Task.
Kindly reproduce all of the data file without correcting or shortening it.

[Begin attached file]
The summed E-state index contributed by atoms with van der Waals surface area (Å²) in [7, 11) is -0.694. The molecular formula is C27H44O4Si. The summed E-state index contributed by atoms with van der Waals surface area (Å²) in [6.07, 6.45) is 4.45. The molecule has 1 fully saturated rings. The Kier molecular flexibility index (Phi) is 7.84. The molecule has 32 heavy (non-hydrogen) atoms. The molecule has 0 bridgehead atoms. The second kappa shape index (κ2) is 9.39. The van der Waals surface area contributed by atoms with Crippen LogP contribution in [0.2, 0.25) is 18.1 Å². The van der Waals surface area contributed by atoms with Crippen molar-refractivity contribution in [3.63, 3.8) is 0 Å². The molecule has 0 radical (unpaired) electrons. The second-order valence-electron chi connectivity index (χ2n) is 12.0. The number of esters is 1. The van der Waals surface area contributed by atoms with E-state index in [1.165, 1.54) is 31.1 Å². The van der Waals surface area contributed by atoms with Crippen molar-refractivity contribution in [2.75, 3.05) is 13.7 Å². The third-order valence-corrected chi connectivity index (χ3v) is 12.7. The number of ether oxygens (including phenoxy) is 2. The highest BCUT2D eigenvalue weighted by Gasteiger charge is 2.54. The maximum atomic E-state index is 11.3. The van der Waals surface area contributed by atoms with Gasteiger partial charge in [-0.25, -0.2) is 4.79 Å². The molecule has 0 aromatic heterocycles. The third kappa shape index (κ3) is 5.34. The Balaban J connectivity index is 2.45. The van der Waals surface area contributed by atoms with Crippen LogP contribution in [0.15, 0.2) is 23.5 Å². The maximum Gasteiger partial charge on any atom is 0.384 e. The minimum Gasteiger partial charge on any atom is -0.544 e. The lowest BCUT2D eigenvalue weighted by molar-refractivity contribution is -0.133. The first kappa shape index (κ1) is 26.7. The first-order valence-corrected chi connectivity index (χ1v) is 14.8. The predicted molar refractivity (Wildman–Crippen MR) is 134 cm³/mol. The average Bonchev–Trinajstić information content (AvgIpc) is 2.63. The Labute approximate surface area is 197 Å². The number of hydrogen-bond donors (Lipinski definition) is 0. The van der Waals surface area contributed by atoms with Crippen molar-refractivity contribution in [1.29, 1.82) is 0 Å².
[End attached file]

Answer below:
The summed E-state index contributed by atoms with van der Waals surface area (Å²) in [7, 11) is -0.694. The molecular formula is C27H44O4Si. The summed E-state index contributed by atoms with van der Waals surface area (Å²) in [6.07, 6.45) is 4.45. The molecule has 1 fully saturated rings. The Kier molecular flexibility index (Phi) is 7.84. The molecule has 32 heavy (non-hydrogen) atoms. The molecule has 0 bridgehead atoms. The second kappa shape index (κ2) is 9.39. The van der Waals surface area contributed by atoms with Crippen LogP contribution in [0.2, 0.25) is 18.1 Å². The van der Waals surface area contributed by atoms with Crippen molar-refractivity contribution in [3.63, 3.8) is 0 Å². The molecule has 0 radical (unpaired) electrons. The second-order valence-electron chi connectivity index (χ2n) is 12.0. The number of esters is 1. The van der Waals surface area contributed by atoms with E-state index in [1.165, 1.54) is 31.1 Å². The van der Waals surface area contributed by atoms with Crippen molar-refractivity contribution in [2.75, 3.05) is 13.7 Å². The third-order valence-corrected chi connectivity index (χ3v) is 12.7. The number of ether oxygens (including phenoxy) is 2. The highest BCUT2D eigenvalue weighted by Gasteiger charge is 2.54. The maximum atomic E-state index is 11.3. The van der Waals surface area contributed by atoms with Gasteiger partial charge in [-0.25, -0.2) is 4.79 Å². The molecule has 0 aromatic heterocycles. The third kappa shape index (κ3) is 5.34. The Balaban J connectivity index is 2.45. The van der Waals surface area contributed by atoms with Crippen LogP contribution in [0.15, 0.2) is 23.5 Å². The maximum Gasteiger partial charge on any atom is 0.384 e. The minimum Gasteiger partial charge on any atom is -0.544 e. The lowest BCUT2D eigenvalue weighted by molar-refractivity contribution is -0.133. The first kappa shape index (κ1) is 26.7. The first-order valence-corrected chi connectivity index (χ1v) is 14.8. The predicted molar refractivity (Wildman–Crippen MR) is 134 cm³/mol. The average Bonchev–Trinajstić information content (AvgIpc) is 2.63. The Labute approximate surface area is 197 Å². The number of hydrogen-bond donors (Lipinski definition) is 0. The van der Waals surface area contributed by atoms with Crippen molar-refractivity contribution in [1.29, 1.82) is 0 Å².